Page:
In 2015 I joined Hillary Clinton’s historic Presidential Campaign which remains one of the most formative experiences of my career. I was the first Product Designer and the 6th member of the product team.
In the 16 months that followed, the campaign would grow to include more than 700 full-time staff at our headquarters in Brooklyn and thousands more nationwide. Once referred to as the world's only year-long, nationally televised, hackathon - our product team was responsible for launching 42 applications, raising $960 million dollars, and earning the votes of 66 million Americans.
For the first half of the campaign, I served as the sole product designer on staff during a highly-competitive primary election. I was responsible for recruiting and managing a national team of remote design volunteers who created digital products that supported all aspects of the campaign including fundraising, organizing, and volunteer tools. In addition to resource management I was the lead designer on multiple products including the Hillary Clinton Mobile App, Northern Lights, and Megaphone.
During the general election, I turned my attention to voter tools covering voter registration, voter activation, and voter protection thorough products like Lawyers Bound for Justice, iwillvote.com, and our Registration Bot for Facebook Messenger. Each of these products deserves their own case study (which I hope to get to someday) but until then, here are a few of my favorites:
I collaborated with Product Manager, Stephanie Cheng to lead a design sprint that planted a seed for one of the most adventurous product ideas on the campaign - a virtual campaign office. Our goal was to create an engaging product for supporters who had expressed affinity for the candidate, but had not donated, volunteered, or attended a campaign event. During the discovery phase of the design sprint we learned that many of our core voting blocs (women, people of color, ages 30-50) are also the primary consumers of mobile/social games (think Candy Crush). After months of prototyping and validating the concept, we decided to bring in Tim Barnes, an accomplished illustrator from Cartoon Network to bring the concept to life. The app launched during the Democratic National Convention and became an extremely valuable asset for keeping supporters engaged through targeted daily actions.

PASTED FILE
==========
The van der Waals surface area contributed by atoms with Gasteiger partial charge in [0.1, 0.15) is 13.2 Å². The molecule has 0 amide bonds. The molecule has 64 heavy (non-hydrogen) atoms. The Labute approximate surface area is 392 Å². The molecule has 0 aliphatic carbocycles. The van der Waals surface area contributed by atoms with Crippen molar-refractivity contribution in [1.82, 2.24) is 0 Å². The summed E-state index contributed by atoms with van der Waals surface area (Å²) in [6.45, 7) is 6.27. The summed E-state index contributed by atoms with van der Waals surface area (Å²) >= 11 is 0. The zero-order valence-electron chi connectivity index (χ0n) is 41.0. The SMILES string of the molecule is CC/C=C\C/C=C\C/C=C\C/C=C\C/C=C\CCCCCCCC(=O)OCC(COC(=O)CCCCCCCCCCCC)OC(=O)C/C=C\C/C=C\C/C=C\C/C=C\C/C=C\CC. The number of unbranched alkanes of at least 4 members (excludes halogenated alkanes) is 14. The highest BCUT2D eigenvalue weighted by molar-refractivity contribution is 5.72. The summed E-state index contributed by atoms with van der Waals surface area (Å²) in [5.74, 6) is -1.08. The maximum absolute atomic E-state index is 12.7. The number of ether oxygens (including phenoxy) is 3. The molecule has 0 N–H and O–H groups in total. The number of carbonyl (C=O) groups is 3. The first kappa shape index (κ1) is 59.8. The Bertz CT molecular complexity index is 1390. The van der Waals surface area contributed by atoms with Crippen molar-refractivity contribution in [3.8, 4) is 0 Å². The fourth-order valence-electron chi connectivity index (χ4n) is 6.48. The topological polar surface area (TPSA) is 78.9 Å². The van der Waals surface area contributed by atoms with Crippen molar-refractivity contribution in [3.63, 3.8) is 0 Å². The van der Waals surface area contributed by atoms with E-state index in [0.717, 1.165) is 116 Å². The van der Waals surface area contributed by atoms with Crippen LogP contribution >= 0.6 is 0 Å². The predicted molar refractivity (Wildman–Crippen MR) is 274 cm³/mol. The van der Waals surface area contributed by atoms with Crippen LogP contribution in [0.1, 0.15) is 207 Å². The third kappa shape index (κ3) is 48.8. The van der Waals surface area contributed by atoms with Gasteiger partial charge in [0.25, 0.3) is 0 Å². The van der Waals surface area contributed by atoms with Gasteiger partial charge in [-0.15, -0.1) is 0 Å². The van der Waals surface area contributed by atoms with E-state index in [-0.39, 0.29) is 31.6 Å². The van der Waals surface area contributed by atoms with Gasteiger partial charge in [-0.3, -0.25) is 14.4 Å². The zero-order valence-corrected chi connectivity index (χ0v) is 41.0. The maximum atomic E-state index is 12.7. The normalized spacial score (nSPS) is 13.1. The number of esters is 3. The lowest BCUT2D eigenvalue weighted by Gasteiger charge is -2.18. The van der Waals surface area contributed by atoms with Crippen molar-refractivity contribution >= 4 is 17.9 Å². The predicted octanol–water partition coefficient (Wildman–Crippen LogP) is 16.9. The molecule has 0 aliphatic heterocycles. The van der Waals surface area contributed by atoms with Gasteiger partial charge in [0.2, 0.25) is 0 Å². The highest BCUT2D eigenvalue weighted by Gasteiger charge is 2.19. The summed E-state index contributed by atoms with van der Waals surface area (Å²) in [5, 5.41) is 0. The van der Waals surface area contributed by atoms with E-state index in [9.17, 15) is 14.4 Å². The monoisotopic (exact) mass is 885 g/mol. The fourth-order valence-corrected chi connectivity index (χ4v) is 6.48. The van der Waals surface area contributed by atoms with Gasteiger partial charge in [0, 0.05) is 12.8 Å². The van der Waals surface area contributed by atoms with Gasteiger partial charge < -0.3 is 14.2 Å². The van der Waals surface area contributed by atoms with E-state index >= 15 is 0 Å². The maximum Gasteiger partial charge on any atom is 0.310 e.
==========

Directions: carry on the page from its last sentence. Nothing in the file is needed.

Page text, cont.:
Northern Lights is a first-of-its-kind digital reporting program that our team launched for the primary caucuses. The program consisted of two digital tools. The first is a native app ("Reporter") for iOS & Android which allowed "Caucus Captains" to quickly calculate delegate distribution while taking complex caucus rules into account. The second is a web app dashboard ("Aurora") that provided unprecedented visibility into live caucus tallies at campaign headquarters.
Unfortunately, in every election there are coordinated efforts (including misinformation and intimidation) which aim to inhibit certain Americans from voting. LBJ is a software tool that our team created to support a massive voter protection initiative that was run by the campaign. LBJ empowered program directors to recruit and manage more than 2,000 volunteer lawyers who served as poll observers. LBJ also played a vital role in the triage and reporting of issues by identifying the most serious issues in the most valuable districts. As the lead designer on this product, I embedded with the voter protection team for the majority of 2016. First, taking part in the New York State Primary Election to analyze the strengths and weaknesses of the existing offline process. Then, traveling to Wisconsin to test a beta version of our app during a Special Election that summer. The image above is an interaction model that I designed which allows voter protection directors to quickly assign volunteer layers to precincts based on the volunteer's experience level and the precinct's importance. LBJ is still actively used by the Democratic National Committee to protect the rights of Americans in local, state and national elections.
Our team rebuilt IWillVote.com from the ground up with the goal of making it the fastest way to check your registration status, register to vote, or find your polling location. The beautiful branding was done by Victor Ng and thanks to Google for their Civic Data API which made this project possible. I'm proud to say that IWillVote.com has helped hundreds of thousands of Americans to get registered and it is still the primary digital registration product used by the Democratic National Committee. Don't just take my word for how great it is - listen to this guy...
If you like working on complex problems and want to have a meaningful impact on the effectiveness of our government, consider getting involved with one of these organizations:
And, If you are here because you have an ambitious vision for a new product and need help bringing it to life - say hi.